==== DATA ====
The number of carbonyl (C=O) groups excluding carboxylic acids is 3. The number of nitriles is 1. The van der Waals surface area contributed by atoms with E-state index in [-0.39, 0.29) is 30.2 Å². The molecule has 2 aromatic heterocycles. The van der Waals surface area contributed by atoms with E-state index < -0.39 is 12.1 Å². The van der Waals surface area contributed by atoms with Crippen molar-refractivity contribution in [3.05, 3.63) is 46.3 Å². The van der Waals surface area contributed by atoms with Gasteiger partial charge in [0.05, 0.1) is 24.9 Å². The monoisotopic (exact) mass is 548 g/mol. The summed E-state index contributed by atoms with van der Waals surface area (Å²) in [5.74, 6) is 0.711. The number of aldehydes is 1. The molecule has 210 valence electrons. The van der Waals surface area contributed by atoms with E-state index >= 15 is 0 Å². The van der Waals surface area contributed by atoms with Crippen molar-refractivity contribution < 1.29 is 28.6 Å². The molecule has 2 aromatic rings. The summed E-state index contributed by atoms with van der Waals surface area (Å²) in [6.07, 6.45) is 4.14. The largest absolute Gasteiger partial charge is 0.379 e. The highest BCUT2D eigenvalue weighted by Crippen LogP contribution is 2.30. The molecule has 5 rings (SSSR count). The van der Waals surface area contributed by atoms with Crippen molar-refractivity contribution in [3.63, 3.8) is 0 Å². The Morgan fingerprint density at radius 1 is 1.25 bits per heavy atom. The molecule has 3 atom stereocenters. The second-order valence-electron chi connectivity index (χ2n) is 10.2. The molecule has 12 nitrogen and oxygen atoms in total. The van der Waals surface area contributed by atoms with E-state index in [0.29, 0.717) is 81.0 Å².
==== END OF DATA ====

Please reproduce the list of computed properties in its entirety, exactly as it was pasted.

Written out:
The number of carbonyl (C=O) groups excluding carboxylic acids is 3. The number of nitriles is 1. The van der Waals surface area contributed by atoms with E-state index in [-0.39, 0.29) is 30.2 Å². The molecule has 2 aromatic heterocycles. The van der Waals surface area contributed by atoms with E-state index < -0.39 is 12.1 Å². The van der Waals surface area contributed by atoms with Crippen molar-refractivity contribution in [3.05, 3.63) is 46.3 Å². The van der Waals surface area contributed by atoms with Gasteiger partial charge in [0.05, 0.1) is 24.9 Å². The monoisotopic (exact) mass is 548 g/mol. The summed E-state index contributed by atoms with van der Waals surface area (Å²) in [5.74, 6) is 0.711. The number of aldehydes is 1. The molecule has 210 valence electrons. The van der Waals surface area contributed by atoms with E-state index >= 15 is 0 Å². The van der Waals surface area contributed by atoms with Crippen molar-refractivity contribution < 1.29 is 28.6 Å². The molecule has 2 aromatic rings. The summed E-state index contributed by atoms with van der Waals surface area (Å²) in [6.07, 6.45) is 4.14. The largest absolute Gasteiger partial charge is 0.379 e. The highest BCUT2D eigenvalue weighted by Crippen LogP contribution is 2.30. The molecule has 5 rings (SSSR count). The van der Waals surface area contributed by atoms with Crippen molar-refractivity contribution in [3.63, 3.8) is 0 Å². The Morgan fingerprint density at radius 1 is 1.25 bits per heavy atom. The molecule has 3 atom stereocenters. The second-order valence-electron chi connectivity index (χ2n) is 10.2. The molecule has 12 nitrogen and oxygen atoms in total. The van der Waals surface area contributed by atoms with E-state index in [0.29, 0.717) is 81.0 Å².